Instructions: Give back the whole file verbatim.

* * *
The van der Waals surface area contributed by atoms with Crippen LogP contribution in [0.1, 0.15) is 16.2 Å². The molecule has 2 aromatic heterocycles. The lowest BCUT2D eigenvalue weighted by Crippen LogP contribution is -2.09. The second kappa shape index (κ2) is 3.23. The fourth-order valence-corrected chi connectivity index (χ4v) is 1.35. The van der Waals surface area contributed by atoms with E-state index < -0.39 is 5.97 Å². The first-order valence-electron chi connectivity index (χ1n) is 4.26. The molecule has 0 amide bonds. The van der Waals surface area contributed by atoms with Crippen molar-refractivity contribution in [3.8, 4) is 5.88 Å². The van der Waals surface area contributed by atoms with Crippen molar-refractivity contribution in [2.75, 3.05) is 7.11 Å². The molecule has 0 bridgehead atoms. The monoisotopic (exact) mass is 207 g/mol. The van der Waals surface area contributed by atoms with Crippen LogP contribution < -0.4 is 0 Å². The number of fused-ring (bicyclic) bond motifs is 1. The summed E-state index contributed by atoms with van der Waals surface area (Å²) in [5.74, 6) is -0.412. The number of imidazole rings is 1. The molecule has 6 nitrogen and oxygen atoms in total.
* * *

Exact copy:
The van der Waals surface area contributed by atoms with Crippen LogP contribution in [0.1, 0.15) is 16.2 Å². The molecule has 2 aromatic heterocycles. The lowest BCUT2D eigenvalue weighted by Crippen LogP contribution is -2.09. The second kappa shape index (κ2) is 3.23. The fourth-order valence-corrected chi connectivity index (χ4v) is 1.35. The van der Waals surface area contributed by atoms with E-state index < -0.39 is 5.97 Å². The first-order valence-electron chi connectivity index (χ1n) is 4.26. The molecule has 0 amide bonds. The van der Waals surface area contributed by atoms with Crippen molar-refractivity contribution in [3.8, 4) is 5.88 Å². The van der Waals surface area contributed by atoms with Crippen molar-refractivity contribution in [2.75, 3.05) is 7.11 Å². The molecule has 0 bridgehead atoms. The monoisotopic (exact) mass is 207 g/mol. The van der Waals surface area contributed by atoms with Crippen LogP contribution < -0.4 is 0 Å². The number of fused-ring (bicyclic) bond motifs is 1. The summed E-state index contributed by atoms with van der Waals surface area (Å²) in [5.74, 6) is -0.412. The number of imidazole rings is 1. The molecule has 6 nitrogen and oxygen atoms in total.